By: Madison Fugate
Yet another natural disaster hits Powell County hard, except in this instance the amount of overpowering precipitation left Judge Executive James Anderson the difficult responsibility of signing a declaration of emergency for Powell County. With this declaration, Anderson encouraged all residents to avoid any and all areas typically impacted by flooding, particularly in the downtown areas of Clay City. The statement encouraged citizens to reach higher ground with this bit of information for a better understanding of how crucial the impact of this flooding was, “Water is still rising aggressively at this time, and even the most conservative estimates project this flooding event to be second only to 1978 in terms of volume.” The floods were at historic levels and the Red River crest was projected to reach up to 24.5 feet as of the early morning hours on March 1st. This is the second worst on record for Powell County, with the previous largest record set at 26.8’.
Later in the day, in the early afternoon of March 1st, as flood waters continued to rise throughout Clay City, Anderson issued two executive orders to protect the citizens of Powell County from any further avoidable disasters. As a result of these two executive orders, an official order was signed barring all non-essential travel in the Clay City area. Several roads throughout the county were shut down as well to prevent unsafe traveling and many small businesses in Clay City were largely overwhelmed with the amount of flood waters overtaking their city. Images taken by several local citizens and first-responders showed evidence of the impact on businesses, churches and other organizations throughout Main Street of Clay City. With no way to avoid the flood waters nearly engulfing the majority of the town, firefighters were utilizing back roads in order to be able to launch boats to rescue people whose homes were flooding. Many pets were also rescued by first-responders who dedicated several hours to assisting the needs of several citizens left from the trauma.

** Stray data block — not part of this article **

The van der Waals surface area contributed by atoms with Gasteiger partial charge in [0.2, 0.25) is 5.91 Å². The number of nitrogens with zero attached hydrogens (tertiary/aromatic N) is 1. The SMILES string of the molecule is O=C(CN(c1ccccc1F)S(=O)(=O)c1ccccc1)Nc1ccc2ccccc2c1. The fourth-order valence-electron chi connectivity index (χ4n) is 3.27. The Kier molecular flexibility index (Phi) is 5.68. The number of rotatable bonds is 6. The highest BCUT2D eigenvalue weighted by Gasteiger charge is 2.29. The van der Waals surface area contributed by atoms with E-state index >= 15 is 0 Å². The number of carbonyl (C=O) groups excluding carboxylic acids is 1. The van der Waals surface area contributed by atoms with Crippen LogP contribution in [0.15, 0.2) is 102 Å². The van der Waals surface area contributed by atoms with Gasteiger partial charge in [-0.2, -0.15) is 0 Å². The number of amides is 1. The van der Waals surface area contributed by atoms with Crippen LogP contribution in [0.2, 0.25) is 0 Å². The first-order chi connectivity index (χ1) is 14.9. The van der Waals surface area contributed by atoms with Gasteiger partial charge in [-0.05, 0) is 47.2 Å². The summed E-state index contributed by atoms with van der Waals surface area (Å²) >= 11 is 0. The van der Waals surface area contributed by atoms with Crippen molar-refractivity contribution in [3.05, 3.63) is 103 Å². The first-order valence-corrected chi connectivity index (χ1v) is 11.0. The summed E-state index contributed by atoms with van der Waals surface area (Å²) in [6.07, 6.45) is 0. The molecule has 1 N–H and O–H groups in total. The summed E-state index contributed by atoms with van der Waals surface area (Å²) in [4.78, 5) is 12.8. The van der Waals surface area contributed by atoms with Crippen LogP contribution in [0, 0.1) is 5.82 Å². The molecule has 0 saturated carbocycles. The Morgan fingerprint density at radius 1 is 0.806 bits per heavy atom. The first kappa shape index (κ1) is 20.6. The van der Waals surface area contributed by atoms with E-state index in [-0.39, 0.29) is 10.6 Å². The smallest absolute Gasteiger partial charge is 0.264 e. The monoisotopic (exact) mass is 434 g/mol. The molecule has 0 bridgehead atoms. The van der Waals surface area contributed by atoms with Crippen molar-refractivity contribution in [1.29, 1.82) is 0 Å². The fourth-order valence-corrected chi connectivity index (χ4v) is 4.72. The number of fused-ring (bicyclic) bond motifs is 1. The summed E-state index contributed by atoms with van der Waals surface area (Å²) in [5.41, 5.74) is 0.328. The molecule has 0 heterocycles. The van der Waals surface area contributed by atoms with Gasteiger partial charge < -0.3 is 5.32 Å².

With conditions this severe, it made it difficult to be prepared for this sort of natural chaos. The Red River Museum were forced to relocate items in the museum to protect the history therein. Car dealerships in Clay City pleaded for assistance in moving cars. One local business, Jimmy’s Tire and Lube Center, issued a statement on March 1st offering their parking lot as a sort of safe haven if anyone needed a place to park their vehicle to keep it safe from the flooding, they also offered their services as they may be able to assist in moving vehicles or whatever other way they may be able to contribute to the community. There was later a Clay City Flood Relief gofundme page organized where anyone may have the opportunity to donate monies for relief efforts. The Stanton Tourism and Convention Commission organized a list of potential needs for the area to assist in relief efforts and requested those donations be dropped off on Wednesday, March 3rd. The Powell County Tourism Commission shared a gofundme link as well to contribute to the relief funds of the Red River Gorge area.